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Series Power Supply Safety Circuit

Discussion in 'Electronic Projects Design/Ideas/Reviews' started by jocanon, Apr 7, 2014.

  1. jocanon

    jocanon Member

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    Now that I think about it, I remember a while back somebody in another forum bringing up the diode...I don't remember why but for some reason on our particular power supply the general consensus was that it really wasn't necessary. I am sure it wouldn't hurt to have one though.
     
  2. KeepItSimpleStupid

    KeepItSimpleStupid Well-Known Member Most Helpful Member

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    I think you just showed the diode is needed.
     
  3. jocanon

    jocanon Member

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    Maybe I am confused, but if the AC power cord shuts off then why would you need the diode? Once the fan bearings go out and the PSU #2 shuts down because of fan failure, the circuit will detect voltage has dropped below 24v and will then in turn shut down PSU #1 as well = no smoke problem (no power supply either, but no smoke problem).

    Edit:
    meaning why would you need the diode for this particular problem, not saying there are not possibly other reasons in favor of a diode...
     
  4. dave

    Dave New Member

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  5. 4pyros

    4pyros Well-Known Member Most Helpful Member

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    Just use the relays, no mods
     
  6. KeepItSimpleStupid

    KeepItSimpleStupid Well-Known Member Most Helpful Member

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    The diode is recommended for power supplies used in series, so one supply doesn't backfeed into another. It's just not a good thing. Call it poor design practice, if you will.

    ===

    So, let's say that the power supplies fail because of the fan stopping. Would it not make sense to detect the fans stopping? Now, your right that's a separate problem of the DC voltage too low.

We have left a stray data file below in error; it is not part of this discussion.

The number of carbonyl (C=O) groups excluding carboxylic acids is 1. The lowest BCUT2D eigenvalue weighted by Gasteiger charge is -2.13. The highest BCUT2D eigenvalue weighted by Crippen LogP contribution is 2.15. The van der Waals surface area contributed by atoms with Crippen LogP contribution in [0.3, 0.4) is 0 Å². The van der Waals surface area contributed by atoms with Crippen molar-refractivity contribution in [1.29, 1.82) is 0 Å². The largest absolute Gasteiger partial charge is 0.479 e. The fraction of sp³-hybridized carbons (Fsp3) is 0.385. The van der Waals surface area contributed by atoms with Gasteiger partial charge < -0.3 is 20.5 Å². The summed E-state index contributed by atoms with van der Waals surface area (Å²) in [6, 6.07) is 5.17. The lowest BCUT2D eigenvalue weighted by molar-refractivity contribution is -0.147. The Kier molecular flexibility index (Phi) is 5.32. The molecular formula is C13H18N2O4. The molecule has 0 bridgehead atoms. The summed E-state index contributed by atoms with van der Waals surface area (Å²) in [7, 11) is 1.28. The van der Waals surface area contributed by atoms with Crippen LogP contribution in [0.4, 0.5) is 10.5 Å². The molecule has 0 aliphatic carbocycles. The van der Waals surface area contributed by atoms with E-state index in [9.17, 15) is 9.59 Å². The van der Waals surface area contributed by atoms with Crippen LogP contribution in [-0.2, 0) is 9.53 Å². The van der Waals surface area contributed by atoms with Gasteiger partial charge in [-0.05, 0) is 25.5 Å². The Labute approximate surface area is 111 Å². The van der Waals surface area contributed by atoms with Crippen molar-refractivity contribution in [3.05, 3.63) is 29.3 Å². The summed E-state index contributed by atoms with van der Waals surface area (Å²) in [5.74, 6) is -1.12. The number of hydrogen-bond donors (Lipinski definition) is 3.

If the DC voltage is too low, the damage may have already occurred to the power supply. If the air flow was detection, it might be able to avert the failure.

    ==

    So, off to solve the original problem:

    There is like 4 ways to shut down a power supply:

    1) relay
    2) Triac
    3) Shunt trip breaker
    4) Shutdown signal on power supply

    There is a few ways to power the system
    1) A separate power supply - Maybe $25 for a switching supply at 3-6 Watts
    2) Pretend that only one fails and you get a minimum voltage of 1 supply.

    There are a few detection schemes
    1) look at the series combination
    2) Look at each supply separately

    There are power-up/shutdown issues.

    In some cases if the supplies were less than the minimum, the shutdown circuit would never start.

    Then there are logistics
    What will this thing look like?
    How does one safely get power to the box?
    Physical separation of low and voltage and AC circuits. (wiring issues).
    Cost.

    So, I just took your problem and brainstormed some issues.
     
  7. ronv

    ronv Well-Known Member Most Helpful Member

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    Here is one solution, although it got a little complicated. But it has the bells and whistles of fault indicator etc.
    Here's how it works and a couple of questions?
    This would replace your on off switch box for the 2 supplies. It has a momentary type rocker switch that in one direction turns on the ac to the supplies. So you press it and release it and the supplies turn on. If the combined voltage is over about 19 volts the relay turns on and keeps the ac going to the supplies when you release the switch and the green power on light is on. To turn it off in normal operation you push the switch in the opposite direction and it shuts off. If there is a fault and only one supply comes on when you push the switch to start they will power on but not stay on when the switch is released. While the switch is being held the red fault light will be on. If the supply fails in operation the red light will blink briefly and the supplies power down. It would be a pain to build 100's of these on a breadboard so if you go this way a little pcb might be in order though it will probably cost more than the rest of the parts. There is probably $6 in parts.

    The 2 relay idea is simple. You could turn it on the same way, but I haven't found a switch type to turn it off. The diode is probably a good idea too, but it needs a pretty big heat sink or it will smoke.